A decade ago, when Congress was debating the Bipartisan Campaign Reform Act, better known as McCain-Feingold, the conservative alternative to its modest tightening of regulations on political spending bore the wonderful name DeLay-Doolittle. The name represented not just the two primary sponsors—then-Reps. Tom DeLay and John Doolittle—but also what the bill would do, or not. As an alternative to restrictions on soft money and corporate spending, DeLay and Doolittle proposed to lift all existing regulations on political contributions, and replace them with a regime of immediate and complete disclosure on the Internet. DeLay and Doolittle faced two problems, however. First, its supporters soon disappeared from Congress under murky circumstances. DeLay was indicted on campaign-finance related charges in 2006 and resigned. Doolittle, deeply implicated in the Jack Abramoff scandal, left Congress in 2007. The third major supporter of the bill, Rep. Bob Ney, served 17 months in prison connected to the Jack Abramoff scandal. The second problem with DeLay and Doolittle was that its supporters didn’t mean a word of it. They didn’t want to disclose their donors and outside backers any more than they wanted to limit them—after all, they went to great lengths to hide information such as their dealings with Abramoff. It was only a slick way of changing the subject.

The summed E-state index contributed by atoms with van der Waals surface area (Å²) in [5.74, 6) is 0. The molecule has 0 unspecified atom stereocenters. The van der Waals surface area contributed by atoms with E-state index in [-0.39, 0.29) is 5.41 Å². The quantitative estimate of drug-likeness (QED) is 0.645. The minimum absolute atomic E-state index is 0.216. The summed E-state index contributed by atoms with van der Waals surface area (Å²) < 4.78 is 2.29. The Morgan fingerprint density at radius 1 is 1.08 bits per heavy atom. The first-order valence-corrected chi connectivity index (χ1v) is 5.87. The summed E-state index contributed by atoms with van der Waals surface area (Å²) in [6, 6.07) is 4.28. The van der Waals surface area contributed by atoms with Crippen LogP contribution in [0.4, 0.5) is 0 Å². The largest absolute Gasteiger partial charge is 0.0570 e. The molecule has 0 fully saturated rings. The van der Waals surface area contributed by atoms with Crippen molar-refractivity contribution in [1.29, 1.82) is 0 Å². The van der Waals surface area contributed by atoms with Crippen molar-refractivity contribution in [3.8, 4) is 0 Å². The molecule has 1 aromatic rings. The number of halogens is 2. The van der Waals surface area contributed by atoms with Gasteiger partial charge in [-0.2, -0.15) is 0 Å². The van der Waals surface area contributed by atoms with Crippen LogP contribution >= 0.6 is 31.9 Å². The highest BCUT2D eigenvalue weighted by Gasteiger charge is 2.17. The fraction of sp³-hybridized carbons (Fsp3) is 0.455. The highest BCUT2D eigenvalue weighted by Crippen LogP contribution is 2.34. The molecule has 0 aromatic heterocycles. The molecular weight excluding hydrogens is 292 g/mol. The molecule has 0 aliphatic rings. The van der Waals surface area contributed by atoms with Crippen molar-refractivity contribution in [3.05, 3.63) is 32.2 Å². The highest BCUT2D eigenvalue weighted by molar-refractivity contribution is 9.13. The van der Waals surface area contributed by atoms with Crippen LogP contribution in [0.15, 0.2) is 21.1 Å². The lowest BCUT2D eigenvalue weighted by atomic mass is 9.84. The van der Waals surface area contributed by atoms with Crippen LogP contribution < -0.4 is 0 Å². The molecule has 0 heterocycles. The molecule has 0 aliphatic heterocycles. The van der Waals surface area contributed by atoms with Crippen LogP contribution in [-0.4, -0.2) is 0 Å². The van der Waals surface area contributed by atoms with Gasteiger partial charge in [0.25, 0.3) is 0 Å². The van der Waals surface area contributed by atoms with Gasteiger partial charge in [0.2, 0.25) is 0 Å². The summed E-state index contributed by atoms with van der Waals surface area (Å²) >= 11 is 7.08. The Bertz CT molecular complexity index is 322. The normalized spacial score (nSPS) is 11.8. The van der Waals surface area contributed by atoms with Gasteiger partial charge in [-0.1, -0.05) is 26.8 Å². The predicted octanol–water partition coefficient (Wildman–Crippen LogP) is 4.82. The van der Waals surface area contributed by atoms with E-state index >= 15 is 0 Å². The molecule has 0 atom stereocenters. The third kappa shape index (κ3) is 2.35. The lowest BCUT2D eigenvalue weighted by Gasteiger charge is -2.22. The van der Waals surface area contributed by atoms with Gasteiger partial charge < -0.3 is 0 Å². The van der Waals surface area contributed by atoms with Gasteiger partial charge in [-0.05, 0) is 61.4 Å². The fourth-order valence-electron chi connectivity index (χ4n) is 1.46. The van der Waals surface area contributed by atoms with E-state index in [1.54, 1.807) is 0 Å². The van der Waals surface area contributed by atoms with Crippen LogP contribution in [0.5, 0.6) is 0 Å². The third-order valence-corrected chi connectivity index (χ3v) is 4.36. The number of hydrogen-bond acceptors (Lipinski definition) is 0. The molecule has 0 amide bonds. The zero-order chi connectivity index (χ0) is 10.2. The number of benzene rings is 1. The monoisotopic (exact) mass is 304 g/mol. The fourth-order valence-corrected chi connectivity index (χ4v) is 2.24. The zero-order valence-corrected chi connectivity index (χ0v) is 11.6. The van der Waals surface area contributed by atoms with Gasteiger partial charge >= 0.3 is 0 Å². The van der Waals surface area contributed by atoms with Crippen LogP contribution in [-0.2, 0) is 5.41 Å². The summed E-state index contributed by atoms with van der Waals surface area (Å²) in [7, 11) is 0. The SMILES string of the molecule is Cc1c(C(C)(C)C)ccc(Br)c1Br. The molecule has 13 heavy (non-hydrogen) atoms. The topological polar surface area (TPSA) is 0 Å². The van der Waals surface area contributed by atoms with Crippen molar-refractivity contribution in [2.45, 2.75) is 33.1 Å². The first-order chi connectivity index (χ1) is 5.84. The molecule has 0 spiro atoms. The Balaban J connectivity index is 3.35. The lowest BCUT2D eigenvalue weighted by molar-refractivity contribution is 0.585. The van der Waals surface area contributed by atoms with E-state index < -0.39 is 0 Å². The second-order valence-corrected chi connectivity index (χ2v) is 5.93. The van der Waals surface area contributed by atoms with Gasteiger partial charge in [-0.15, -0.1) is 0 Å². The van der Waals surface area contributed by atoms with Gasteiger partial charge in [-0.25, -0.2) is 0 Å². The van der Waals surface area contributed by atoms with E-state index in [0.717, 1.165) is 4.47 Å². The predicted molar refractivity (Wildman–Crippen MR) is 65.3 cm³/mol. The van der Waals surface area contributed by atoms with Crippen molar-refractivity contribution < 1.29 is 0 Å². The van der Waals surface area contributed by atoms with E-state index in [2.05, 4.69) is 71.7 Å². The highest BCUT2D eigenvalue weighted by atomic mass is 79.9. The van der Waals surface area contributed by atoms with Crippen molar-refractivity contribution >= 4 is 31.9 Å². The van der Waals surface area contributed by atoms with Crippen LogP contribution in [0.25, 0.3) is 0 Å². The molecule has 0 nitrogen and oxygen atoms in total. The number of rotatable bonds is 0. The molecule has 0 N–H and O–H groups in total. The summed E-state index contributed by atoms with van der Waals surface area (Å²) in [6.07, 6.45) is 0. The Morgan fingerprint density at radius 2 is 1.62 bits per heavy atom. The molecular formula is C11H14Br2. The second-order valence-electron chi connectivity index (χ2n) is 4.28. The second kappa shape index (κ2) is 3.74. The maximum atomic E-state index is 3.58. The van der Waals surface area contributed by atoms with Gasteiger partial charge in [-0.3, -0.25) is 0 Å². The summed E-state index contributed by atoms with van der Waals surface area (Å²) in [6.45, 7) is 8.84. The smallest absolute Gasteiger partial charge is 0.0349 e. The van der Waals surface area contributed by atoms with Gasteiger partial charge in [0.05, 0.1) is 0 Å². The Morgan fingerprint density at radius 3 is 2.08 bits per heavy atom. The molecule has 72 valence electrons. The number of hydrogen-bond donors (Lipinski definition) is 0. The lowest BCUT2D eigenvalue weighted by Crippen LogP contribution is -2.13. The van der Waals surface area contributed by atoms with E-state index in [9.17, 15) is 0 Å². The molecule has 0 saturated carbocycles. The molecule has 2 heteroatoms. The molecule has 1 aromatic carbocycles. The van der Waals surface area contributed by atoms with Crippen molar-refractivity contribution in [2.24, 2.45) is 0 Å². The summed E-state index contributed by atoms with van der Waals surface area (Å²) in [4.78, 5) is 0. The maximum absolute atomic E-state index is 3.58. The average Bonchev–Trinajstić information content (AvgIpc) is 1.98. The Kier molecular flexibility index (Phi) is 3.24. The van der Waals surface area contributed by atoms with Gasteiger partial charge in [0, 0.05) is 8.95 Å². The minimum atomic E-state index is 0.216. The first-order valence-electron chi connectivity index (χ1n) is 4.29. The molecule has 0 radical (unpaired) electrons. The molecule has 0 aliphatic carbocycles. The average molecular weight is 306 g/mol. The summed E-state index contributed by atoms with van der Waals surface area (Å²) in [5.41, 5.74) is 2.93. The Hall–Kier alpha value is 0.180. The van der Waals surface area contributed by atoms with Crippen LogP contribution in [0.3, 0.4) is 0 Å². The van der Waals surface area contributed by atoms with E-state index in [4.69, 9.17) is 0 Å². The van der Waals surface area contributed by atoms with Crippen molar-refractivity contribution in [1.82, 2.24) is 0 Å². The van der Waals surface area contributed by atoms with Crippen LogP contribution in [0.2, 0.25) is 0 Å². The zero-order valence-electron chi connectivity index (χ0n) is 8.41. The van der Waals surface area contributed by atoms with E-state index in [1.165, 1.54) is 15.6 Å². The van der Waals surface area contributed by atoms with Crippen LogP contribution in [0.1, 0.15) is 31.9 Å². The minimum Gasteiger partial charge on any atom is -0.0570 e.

This type of dodginess has always informed the GOP’s advocacy for campaign finance disclosure laws. The difference this year is that the cynicism has now been brought into full view. This is the first presidential election campaign, after all, since the 2010 Citizens United case, which should have given momentum to the disclosure movement. The unabashed response by conservatives, however, has been to turn against disclosure laws entirely.
In the Citizens United case, the Supreme Court not only upheld the disclosure requirements in federal campaign finance law, but also made clear that Congress and states could go further—that they could require disclosure even of expenditures that went beyond the scope of election spending that could constitutionally be limited. “Transparency enables the electorate to make informed decisions and give proper weight to different speakers and messages,” declared the majority opinion. Decisions in Doe v. Reed, which involved anonymity of signatures on petitions, and the 2010 SpeechNow case, the DC Circuit case which most directly gave rise to SuperPACs, reaffirmed the value of disclosure as an alternative to regulation. In a law review article, Ciara Torres-Spelicy of Stetson Law School describes these cases as marking a “dramatic 180 degree turn…on the issue of the constitutionality of disclosure.” Justice Antonin Scalia has been positively florid about the democratic virtues of disclosure, writing in a concurring opinion in Doe v. Reed that “requiring people to stand up in public for their political acts fosters civic courage, without which democracy is doomed.”